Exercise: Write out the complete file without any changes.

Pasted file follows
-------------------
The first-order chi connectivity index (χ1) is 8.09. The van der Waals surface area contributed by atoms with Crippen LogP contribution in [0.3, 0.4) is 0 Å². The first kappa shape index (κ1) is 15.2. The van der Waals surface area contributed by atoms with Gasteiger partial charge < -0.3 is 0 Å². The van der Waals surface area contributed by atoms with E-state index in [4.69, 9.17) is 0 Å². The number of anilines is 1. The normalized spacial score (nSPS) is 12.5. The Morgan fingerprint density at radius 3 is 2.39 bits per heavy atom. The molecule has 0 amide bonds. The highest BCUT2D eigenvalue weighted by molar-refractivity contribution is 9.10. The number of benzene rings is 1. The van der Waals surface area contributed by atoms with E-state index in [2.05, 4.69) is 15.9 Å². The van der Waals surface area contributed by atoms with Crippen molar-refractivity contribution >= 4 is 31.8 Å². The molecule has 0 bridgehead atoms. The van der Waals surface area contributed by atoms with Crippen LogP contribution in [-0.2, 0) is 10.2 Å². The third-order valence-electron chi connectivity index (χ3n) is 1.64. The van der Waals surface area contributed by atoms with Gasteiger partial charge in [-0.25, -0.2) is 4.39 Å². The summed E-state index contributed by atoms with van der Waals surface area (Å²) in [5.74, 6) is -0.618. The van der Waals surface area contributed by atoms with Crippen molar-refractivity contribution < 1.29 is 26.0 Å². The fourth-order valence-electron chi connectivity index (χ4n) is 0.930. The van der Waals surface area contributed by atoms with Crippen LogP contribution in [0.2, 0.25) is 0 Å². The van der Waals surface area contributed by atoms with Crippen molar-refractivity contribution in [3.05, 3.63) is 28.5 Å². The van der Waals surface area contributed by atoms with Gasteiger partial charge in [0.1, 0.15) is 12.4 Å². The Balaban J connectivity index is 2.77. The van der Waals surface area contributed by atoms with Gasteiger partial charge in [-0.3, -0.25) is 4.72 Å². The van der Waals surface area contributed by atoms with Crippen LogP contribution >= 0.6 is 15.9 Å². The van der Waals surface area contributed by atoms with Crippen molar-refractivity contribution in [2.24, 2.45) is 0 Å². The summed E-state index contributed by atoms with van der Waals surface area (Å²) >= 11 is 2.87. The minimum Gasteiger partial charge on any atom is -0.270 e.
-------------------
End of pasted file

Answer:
The first-order chi connectivity index (χ1) is 8.09. The van der Waals surface area contributed by atoms with Crippen LogP contribution in [0.3, 0.4) is 0 Å². The first kappa shape index (κ1) is 15.2. The van der Waals surface area contributed by atoms with Gasteiger partial charge < -0.3 is 0 Å². The van der Waals surface area contributed by atoms with E-state index in [4.69, 9.17) is 0 Å². The number of anilines is 1. The normalized spacial score (nSPS) is 12.5. The Morgan fingerprint density at radius 3 is 2.39 bits per heavy atom. The molecule has 0 amide bonds. The highest BCUT2D eigenvalue weighted by molar-refractivity contribution is 9.10. The number of benzene rings is 1. The van der Waals surface area contributed by atoms with E-state index in [2.05, 4.69) is 15.9 Å². The van der Waals surface area contributed by atoms with Crippen molar-refractivity contribution >= 4 is 31.8 Å². The molecule has 0 bridgehead atoms. The van der Waals surface area contributed by atoms with Crippen LogP contribution in [-0.2, 0) is 10.2 Å². The third-order valence-electron chi connectivity index (χ3n) is 1.64. The van der Waals surface area contributed by atoms with Gasteiger partial charge in [-0.25, -0.2) is 4.39 Å². The summed E-state index contributed by atoms with van der Waals surface area (Å²) in [5.74, 6) is -0.618. The van der Waals surface area contributed by atoms with Crippen molar-refractivity contribution < 1.29 is 26.0 Å². The fourth-order valence-electron chi connectivity index (χ4n) is 0.930. The van der Waals surface area contributed by atoms with Crippen LogP contribution in [0.2, 0.25) is 0 Å². The van der Waals surface area contributed by atoms with Crippen molar-refractivity contribution in [3.05, 3.63) is 28.5 Å². The van der Waals surface area contributed by atoms with Gasteiger partial charge in [0.1, 0.15) is 12.4 Å². The Balaban J connectivity index is 2.77. The van der Waals surface area contributed by atoms with Gasteiger partial charge in [-0.3, -0.25) is 4.72 Å². The van der Waals surface area contributed by atoms with Crippen LogP contribution >= 0.6 is 15.9 Å². The van der Waals surface area contributed by atoms with Crippen molar-refractivity contribution in [2.24, 2.45) is 0 Å². The summed E-state index contributed by atoms with van der Waals surface area (Å²) >= 11 is 2.87. The minimum Gasteiger partial charge on any atom is -0.270 e.